I have just finished reading My Life in France, once again. The movie Julie and Julia has everyone talking once again about food. How to cook, how to eat, how to shop, where to shop, what to purchase, the topic is buzzing through the web like a bee heading back to the hive.
One reason I chose to read the book again, was that the movie got me wondering. Was Paul’s tummy really so upset he had to take antacids continually? Was french food really that bad for everyone? I found my answer in the book. It is a definite no. French food is not bad for you. Paul Child suffered from amoebic dysentery he contracted during the war. He did see a doctor in France who diagnosed the problem and he and Julia went on a strict diet to get rid of the germ. After a few months of following a doctors recommendation, he was pronounced well. He and Julia resumed eating all the french food she prepared.
It is curious to me that the movie implies that he was not healthy due to the food. I know they did, because in one scene they also showed Julie’s husband taking antacids also. The inferred reference is maddening. Julia Child stated on more than one occasion that they did watch their diets, avoided carbohydrates and got plenty of exercise.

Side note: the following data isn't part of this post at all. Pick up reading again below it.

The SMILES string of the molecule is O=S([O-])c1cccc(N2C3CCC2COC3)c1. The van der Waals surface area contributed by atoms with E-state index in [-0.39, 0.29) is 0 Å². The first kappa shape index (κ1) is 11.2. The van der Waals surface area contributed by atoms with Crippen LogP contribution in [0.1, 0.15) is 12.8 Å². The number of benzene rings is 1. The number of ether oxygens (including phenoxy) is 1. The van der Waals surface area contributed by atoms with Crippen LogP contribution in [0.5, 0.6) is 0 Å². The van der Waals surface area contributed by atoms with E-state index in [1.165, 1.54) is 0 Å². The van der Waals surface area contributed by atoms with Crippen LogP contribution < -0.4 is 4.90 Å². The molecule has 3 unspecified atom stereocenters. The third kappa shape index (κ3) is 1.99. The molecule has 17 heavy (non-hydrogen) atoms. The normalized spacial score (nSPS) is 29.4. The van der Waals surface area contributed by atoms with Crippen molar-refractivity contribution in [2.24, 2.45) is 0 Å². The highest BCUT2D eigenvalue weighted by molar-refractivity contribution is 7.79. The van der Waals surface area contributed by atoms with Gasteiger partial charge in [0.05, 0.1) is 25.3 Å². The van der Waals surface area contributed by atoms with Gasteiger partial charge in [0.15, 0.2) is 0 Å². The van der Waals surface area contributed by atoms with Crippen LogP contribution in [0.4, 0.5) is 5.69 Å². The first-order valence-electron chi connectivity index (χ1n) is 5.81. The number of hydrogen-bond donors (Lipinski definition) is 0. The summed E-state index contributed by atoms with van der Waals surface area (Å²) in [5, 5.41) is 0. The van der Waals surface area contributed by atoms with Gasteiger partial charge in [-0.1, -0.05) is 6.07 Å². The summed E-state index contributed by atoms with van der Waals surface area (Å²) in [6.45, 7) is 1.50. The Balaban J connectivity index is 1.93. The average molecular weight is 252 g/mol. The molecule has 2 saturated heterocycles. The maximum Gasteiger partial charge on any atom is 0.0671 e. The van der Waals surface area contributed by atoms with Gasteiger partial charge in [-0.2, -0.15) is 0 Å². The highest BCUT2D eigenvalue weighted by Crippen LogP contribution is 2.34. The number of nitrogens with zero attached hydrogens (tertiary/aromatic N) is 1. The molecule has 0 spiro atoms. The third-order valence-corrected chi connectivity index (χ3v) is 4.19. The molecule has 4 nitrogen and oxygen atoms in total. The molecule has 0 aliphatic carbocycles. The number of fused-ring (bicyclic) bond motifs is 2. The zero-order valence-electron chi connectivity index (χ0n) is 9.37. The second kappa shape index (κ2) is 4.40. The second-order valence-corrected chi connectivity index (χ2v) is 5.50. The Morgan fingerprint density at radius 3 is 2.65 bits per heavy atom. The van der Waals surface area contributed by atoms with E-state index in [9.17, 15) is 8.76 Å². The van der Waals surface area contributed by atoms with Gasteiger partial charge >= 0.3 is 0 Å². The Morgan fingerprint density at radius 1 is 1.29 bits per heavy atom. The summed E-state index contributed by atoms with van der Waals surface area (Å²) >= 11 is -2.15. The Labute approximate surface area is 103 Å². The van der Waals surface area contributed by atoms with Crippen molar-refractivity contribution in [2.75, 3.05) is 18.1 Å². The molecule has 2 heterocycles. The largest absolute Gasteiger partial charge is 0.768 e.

What she found disconcerting was, upon returning to the states, that we’d become a nation of prepared foods consumers. We no longer cooked. Everything was frozen or boxed and “whipped up in minutes for conveniences’ sake. Ugh. The masses embraced instant meals.
Even now with all the information on how bad prepared foods are, many people still find it too demanding to cook for themselves. The internet has given us numerous portals for recipes and meal planning. Still we ask for someone to do it for us. We don’t want to think, it seems. I came across a blog post today with a mommy blogger asking someone, anyone to write a blog on how to eat. All I can say is it isn’t a blog, but it is worth reading. It’s called Mastering the Art of French Cooking. Julia and company will give you all wish for: flavors, seasonings, meats, poultry, game, eggs, breads, baking, brasising and numerous other techniques that may just help you figure out “how to eat”.